To make sure you're hitting and aiming down the middle of the projected image, optimally you need the hitting area of your mat to be directly in line with the middle of your hitting screen. This allows you to hit the ball to a natural position in the screen, instead of forcing yourself to hit to the left or right of the center line!
Width is key. The wider your space, the easier it will be to achieve the center aim point perfectly in alignment. I would go with 16 feet every day!
How Much Ceiling Height Do I Need for a Golf Simulator Room?
Height is extremely important for your golf simulator room plan. The higher the better, because then you can hit every single club in the bag with total freedom and no worries about hitting your ceiling with the club.
The minimum height you need for your simulator would be 10.5ft (3m) and a comfortable height would be more like 11 or 12 feet. Most golfers would be able to swing any club in their bag with 11 or 12 feet of ceiling height.
You will know the highest point you need by swinging the longest club in your bag, usually the driver. This will change depending on your individual physical height. Taller people need more room height for their golf simulator. If the ceiling is not high enough, the club will hit the ceiling and you will be limited to hitting the clubs that do not hit the ceiling.
Any golfer over 6 foot will need 10-11 feet of clearance. Average height golfers under 6 foot will need 9.5 to 10.5 feet of clearance.
If you do not have enough room height, I would recommend holding off on the simulator dream. When you get the necessary room height, it will make setup hassle free without any compensations. You do not want to adjust your swing to fit the room, thereby counteracting the point of a simulator - to get better at golf.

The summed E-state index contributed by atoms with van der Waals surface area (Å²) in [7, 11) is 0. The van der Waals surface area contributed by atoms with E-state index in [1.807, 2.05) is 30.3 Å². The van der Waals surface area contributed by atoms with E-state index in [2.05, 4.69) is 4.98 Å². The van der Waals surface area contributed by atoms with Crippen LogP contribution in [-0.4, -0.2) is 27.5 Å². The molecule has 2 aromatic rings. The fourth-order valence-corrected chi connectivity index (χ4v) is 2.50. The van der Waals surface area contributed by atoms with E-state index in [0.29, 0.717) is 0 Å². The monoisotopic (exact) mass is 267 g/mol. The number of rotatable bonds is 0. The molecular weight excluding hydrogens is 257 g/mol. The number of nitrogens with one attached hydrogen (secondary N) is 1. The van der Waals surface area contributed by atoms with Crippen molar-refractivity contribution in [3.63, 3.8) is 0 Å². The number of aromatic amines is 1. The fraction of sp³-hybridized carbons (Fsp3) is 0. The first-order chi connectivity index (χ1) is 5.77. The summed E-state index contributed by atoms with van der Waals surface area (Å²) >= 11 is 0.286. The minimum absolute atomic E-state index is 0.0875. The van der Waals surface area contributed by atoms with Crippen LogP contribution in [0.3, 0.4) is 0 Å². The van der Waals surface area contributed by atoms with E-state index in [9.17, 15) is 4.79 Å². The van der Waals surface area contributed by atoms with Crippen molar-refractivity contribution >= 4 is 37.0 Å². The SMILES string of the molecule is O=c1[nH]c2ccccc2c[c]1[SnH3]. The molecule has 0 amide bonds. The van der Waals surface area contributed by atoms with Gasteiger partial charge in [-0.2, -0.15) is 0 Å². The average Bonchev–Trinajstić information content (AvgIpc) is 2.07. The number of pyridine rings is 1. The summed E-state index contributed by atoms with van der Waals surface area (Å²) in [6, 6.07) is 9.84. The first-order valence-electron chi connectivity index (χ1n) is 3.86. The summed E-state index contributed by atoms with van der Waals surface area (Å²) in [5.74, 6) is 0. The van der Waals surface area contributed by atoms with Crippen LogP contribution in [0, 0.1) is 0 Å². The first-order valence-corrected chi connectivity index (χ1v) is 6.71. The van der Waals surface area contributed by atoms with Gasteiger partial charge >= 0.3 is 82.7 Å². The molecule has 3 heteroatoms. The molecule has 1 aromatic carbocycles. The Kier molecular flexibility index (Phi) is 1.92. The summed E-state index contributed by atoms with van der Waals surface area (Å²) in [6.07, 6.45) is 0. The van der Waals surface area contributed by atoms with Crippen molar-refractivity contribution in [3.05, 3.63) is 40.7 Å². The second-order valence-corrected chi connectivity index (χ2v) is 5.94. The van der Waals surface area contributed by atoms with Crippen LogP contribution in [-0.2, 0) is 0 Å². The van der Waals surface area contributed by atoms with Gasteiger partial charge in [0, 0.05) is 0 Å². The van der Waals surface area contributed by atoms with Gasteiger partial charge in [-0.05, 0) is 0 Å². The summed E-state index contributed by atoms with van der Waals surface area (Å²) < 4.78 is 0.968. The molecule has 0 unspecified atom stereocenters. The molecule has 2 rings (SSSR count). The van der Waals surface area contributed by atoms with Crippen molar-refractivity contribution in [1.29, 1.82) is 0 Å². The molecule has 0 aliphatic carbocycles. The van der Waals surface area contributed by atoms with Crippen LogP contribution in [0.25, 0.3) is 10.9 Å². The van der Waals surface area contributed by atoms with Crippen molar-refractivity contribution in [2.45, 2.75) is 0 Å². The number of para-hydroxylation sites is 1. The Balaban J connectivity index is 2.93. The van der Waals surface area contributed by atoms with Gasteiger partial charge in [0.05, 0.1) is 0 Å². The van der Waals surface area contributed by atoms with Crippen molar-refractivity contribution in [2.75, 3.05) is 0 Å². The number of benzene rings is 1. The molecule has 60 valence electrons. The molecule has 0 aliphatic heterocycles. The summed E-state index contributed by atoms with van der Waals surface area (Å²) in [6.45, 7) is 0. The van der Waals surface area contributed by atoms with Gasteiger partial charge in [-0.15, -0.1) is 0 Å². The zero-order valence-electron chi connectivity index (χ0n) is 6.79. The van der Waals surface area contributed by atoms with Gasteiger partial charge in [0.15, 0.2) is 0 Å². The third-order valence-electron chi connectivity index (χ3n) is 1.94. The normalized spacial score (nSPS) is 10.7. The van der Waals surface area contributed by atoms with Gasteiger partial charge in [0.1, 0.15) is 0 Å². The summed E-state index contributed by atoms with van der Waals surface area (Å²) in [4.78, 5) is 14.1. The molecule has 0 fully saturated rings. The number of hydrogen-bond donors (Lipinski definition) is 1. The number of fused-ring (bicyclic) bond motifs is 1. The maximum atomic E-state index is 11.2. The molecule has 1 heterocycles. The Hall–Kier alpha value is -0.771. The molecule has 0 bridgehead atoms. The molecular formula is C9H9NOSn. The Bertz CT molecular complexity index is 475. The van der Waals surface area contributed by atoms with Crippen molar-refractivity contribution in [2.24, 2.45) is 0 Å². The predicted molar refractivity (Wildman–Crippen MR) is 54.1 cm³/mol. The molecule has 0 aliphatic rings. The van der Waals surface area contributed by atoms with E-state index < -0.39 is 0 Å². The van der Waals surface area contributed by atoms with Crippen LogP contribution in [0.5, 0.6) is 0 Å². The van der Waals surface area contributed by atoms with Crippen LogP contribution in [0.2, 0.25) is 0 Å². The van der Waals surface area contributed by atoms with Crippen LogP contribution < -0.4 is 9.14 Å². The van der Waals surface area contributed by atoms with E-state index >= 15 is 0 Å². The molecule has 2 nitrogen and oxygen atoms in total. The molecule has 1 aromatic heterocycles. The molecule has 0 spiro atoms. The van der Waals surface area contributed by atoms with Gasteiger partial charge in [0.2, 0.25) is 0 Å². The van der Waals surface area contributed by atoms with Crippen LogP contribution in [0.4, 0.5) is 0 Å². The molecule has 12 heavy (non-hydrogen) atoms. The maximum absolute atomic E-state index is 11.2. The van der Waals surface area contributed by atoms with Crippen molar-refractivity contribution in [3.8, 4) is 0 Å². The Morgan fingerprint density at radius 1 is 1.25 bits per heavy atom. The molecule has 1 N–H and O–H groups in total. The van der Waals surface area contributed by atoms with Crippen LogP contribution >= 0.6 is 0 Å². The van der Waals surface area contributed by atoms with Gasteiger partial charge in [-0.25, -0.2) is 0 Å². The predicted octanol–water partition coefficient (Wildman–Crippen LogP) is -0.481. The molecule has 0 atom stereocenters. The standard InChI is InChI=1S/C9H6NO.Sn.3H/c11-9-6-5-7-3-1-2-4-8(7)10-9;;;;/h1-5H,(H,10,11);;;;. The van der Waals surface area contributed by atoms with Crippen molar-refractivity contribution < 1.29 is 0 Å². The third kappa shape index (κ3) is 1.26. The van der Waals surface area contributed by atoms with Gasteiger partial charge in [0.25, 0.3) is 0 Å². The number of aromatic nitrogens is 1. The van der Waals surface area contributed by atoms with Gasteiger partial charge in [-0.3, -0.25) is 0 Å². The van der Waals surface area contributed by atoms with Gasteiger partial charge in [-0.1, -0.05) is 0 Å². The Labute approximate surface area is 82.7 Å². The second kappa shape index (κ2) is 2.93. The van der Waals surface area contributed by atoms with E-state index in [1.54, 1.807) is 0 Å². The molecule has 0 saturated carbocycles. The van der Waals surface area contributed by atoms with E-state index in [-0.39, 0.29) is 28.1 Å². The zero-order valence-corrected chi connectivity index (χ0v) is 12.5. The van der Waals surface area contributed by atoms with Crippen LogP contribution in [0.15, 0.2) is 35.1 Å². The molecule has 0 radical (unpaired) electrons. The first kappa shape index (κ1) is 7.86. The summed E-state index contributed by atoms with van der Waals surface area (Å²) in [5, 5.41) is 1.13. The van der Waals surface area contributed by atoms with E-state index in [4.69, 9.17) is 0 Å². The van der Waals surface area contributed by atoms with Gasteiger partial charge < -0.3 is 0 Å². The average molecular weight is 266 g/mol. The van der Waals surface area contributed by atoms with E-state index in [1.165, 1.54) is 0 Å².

How Does Room Height Affect My Golf Simulator Setup?
If you don't have enough clearance to hit a driver or fairway woods and want to work on your irons and wedges, you can still create a golf simulator setup that works. You need an enclosure and net for the irons and wedges hitting bay. The enclosure will have to be the correct height if you're buying a ready-to-use enclosure.
You don't even need a projector or a screen for this simulator setup. You can use whichever golf hitting mat you like. I would purchase a machine that can tell you the distances you are hitting the ball. This can really help you dial in your distance control at home. There are certain GPS units that have a kind of launch monitor feature, but are not full-blown golf simulators.
How to Check Ceiling Height in Your Room
Take your longest golf club you want to use in the simulator to the place you intend to setup a simulator. Take a couple tentative and low practice swings to check the radius and circumference of your swing. Get comfortable and loosen up until you can take free swings. It only takes 20 seconds or so, and will be easy to see if you have enough height. This is a very valuable 20 seconds.
If you can swing comfortably, and don't need to adapt how you swing to fit the space, then you have enough clearance.